By Chris Lane
By Olivia Flores Alvarez
By Angelica Leicht
By Jef Rouner
By Jef With One F
By Jef With One F
By Marco Torres
Steve Martin could fill an entire shelf at Blockbuster with his films. But the silver-haired entertainer writes a lot more than whacked-out movie scripts, which might surprise those who haven't read any of his New Yorker essays on everything from philosophy to grammar or his many books, including Shopgirl, The Pleasure of My Company and Pure Drivel. Martin, who studied philosophy for a while at the University of Long Beach, is a man of many talents. And it somehow makes perfect sense that the guy who got famous in what may be the ugliest plaid suit ever made would bring American audiences an adaptation of the irreverent turn-of-the-century German farce The Underpants,now playing in wild-and-crazy-guy style at the Alley Theatre.
Written in 1910 by Carl Sternheim (who had the distinction of being banned by both the Imperial German authorities and the Nazis), The Underpants tells the story of a pretty young matron named Louise Maske (Alyssa Rae) who loses her panties in public. The shameful act is not our blond heroine's fault. Like any good citizen, she's attending the king's parade, and when she stretches up on her tiptoes to get a better view, down go her apparently lovely knickers, quite by accident. All this happens before the opening scene, in which we meet Louise and her horrible, dunderheaded husband, Theo (John Tyson), as they return from the embarrassing event. Theo is outraged. He wrings his hands and shouts insults at Louise, worrying that his mid-level bureaucrat job will be in trouble should anyone find out about his wife's indiscretion. Louise is already too pretty for a man in his position, he declares. And worst of all, nobody will want to rent the open room in their apartment.
Poor Louise. Pretty as she is, she has dreadfully married. Her only real company comes from Gertrude Deuter (Elizabeth Heflin), the red-haired busybody upstairs who listens in on Louise's life via the vents in the ceiling. But Louise is in for an enormous change when not one but two men come asking about the room for rent. Though Theo doesn't realize it, we learn quickly enough that both Frank Versati (Todd Waite) and Benjamin Cohen (Jeffrey Bean) were at the parade, and both have been inspired by Louise's underpants.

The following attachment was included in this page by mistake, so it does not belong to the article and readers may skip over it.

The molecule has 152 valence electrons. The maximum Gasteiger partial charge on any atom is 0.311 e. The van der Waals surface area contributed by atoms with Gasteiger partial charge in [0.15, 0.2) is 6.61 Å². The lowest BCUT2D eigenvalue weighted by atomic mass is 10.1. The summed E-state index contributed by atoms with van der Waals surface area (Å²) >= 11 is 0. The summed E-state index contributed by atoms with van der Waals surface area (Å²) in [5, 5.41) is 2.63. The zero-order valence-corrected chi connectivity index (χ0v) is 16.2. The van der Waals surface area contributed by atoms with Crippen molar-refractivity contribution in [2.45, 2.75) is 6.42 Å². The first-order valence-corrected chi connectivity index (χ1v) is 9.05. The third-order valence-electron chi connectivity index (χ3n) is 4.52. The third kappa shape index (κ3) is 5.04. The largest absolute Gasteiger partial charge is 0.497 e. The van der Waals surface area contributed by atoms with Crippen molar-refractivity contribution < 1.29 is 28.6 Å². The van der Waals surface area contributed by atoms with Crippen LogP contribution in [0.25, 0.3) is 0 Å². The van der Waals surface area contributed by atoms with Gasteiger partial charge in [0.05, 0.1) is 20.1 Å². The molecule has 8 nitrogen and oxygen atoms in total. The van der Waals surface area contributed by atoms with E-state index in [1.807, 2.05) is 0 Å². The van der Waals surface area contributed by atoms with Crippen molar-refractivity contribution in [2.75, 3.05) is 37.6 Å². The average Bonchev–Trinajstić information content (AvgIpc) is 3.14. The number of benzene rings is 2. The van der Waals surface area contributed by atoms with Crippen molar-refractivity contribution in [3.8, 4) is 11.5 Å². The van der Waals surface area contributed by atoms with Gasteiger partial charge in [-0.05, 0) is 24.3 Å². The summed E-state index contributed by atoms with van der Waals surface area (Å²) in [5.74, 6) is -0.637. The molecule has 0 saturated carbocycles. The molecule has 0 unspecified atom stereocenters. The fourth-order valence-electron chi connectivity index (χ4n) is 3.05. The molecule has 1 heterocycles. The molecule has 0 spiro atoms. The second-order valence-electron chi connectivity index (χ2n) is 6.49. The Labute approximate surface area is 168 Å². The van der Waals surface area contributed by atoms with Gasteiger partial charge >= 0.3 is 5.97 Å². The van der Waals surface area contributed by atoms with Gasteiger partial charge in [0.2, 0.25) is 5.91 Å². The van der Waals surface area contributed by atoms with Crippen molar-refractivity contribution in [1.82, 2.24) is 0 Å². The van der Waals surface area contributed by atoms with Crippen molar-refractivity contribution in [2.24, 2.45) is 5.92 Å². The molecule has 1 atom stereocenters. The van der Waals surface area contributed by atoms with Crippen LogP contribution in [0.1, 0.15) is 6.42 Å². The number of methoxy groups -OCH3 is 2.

In the best scene of the show, the long-legged, lavender-suited Waite -- who makes a wonderfully foppish Versati -- struts around Louise like a dandified praying mantis. While her husband is out, he promises Louise the sort of lovemaking she's been missing with her sexually stingy husband. Versati is, after all, a poet, and he's very good at promising the moon. The trembling Louise swoons at his lovely words. Gertrude adds fuel to the fire when she convinces the churchgoing Louise to act on her impulses, promising to stitch her a pair of purple pantaloons.
Bean's Cohen comes along to muck up the affair, for he too is in love with Louise. Too bad he's such a balding stump of a hypochondriac. Louise does her best to rid herself of Cohen, but when he figures out what Versati's up to (Theo is too dull-witted to realize that his attractive wife is an object of universal desire), he decides it's his duty to keep Louise safe from Versati. Both men move in and share the room.
What follows is a slapstick comedy of errors infused with some philosophical musings about the short life of fame and the difficulties of balancing a private self with a public persona.
Under Scott Schwartz's direction, the production zips along. It lasts just under two hours without an intermission, and the time flies by. Still, lively as Martin's adaptation is, the show sags at moments, especially after Louise realizes that her fame is fleeting. She can't really do all that much about her lousy husband, as the story takes place back when good girls didn't divorce the boorish bears they regrettably married. And beautiful as she is, Louise isn't a particularly interesting character. She's full of adolescent desire she doesn't have the imagination to appease.
Truthfully, the Alley has done much better farces (Georges Feydeau's A Flea in Her Ear, for example). It could be the fame of the writer that attracted the theater to this particular show. But the considerable talents of the company, especially Heflin, Waite and Bean, go a long way toward making the most of this slender script. And the snappy design team adds to the overall effect of the production. Anna Louizos has created a cartoonlike wonky apartment in shades of white, and David C. Woolard has fashioned some marvelously stylized turn-of-the-century costumes, including piles of cotton-candy hair. The end result is an often charming if not earth-shattering night of theater. Of course, there are several laugh-out-loud moments of comedy -- we'd expect nothing less from Steve Martin.